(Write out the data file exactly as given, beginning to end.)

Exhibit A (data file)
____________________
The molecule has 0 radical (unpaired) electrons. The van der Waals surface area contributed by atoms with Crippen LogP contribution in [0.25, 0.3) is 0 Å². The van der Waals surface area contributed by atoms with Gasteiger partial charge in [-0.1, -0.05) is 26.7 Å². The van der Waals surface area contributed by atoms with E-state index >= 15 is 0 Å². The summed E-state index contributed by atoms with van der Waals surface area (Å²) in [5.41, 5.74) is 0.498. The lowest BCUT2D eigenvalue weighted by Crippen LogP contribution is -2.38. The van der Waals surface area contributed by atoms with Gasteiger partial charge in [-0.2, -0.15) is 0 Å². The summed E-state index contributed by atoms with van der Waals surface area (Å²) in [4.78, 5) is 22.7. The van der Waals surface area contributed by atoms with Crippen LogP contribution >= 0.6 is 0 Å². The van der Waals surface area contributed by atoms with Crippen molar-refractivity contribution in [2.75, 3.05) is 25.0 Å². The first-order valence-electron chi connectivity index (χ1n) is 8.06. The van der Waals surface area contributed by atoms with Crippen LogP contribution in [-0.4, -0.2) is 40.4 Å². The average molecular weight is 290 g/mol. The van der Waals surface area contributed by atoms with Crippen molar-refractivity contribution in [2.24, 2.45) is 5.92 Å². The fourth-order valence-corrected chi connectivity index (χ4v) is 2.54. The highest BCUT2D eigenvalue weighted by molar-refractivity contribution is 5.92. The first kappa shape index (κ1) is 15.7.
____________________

The molecule has 0 radical (unpaired) electrons. The van der Waals surface area contributed by atoms with Crippen LogP contribution in [0.25, 0.3) is 0 Å². The van der Waals surface area contributed by atoms with Gasteiger partial charge in [-0.1, -0.05) is 26.7 Å². The van der Waals surface area contributed by atoms with E-state index >= 15 is 0 Å². The summed E-state index contributed by atoms with van der Waals surface area (Å²) in [5.41, 5.74) is 0.498. The lowest BCUT2D eigenvalue weighted by Crippen LogP contribution is -2.38. The van der Waals surface area contributed by atoms with Gasteiger partial charge in [-0.2, -0.15) is 0 Å². The summed E-state index contributed by atoms with van der Waals surface area (Å²) in [4.78, 5) is 22.7. The van der Waals surface area contributed by atoms with Crippen LogP contribution >= 0.6 is 0 Å². The van der Waals surface area contributed by atoms with Crippen molar-refractivity contribution in [2.75, 3.05) is 25.0 Å². The first-order valence-electron chi connectivity index (χ1n) is 8.06. The van der Waals surface area contributed by atoms with Crippen LogP contribution in [-0.4, -0.2) is 40.4 Å². The average molecular weight is 290 g/mol. The van der Waals surface area contributed by atoms with Crippen molar-refractivity contribution in [2.24, 2.45) is 5.92 Å². The fourth-order valence-corrected chi connectivity index (χ4v) is 2.54. The highest BCUT2D eigenvalue weighted by molar-refractivity contribution is 5.92. The first kappa shape index (κ1) is 15.7.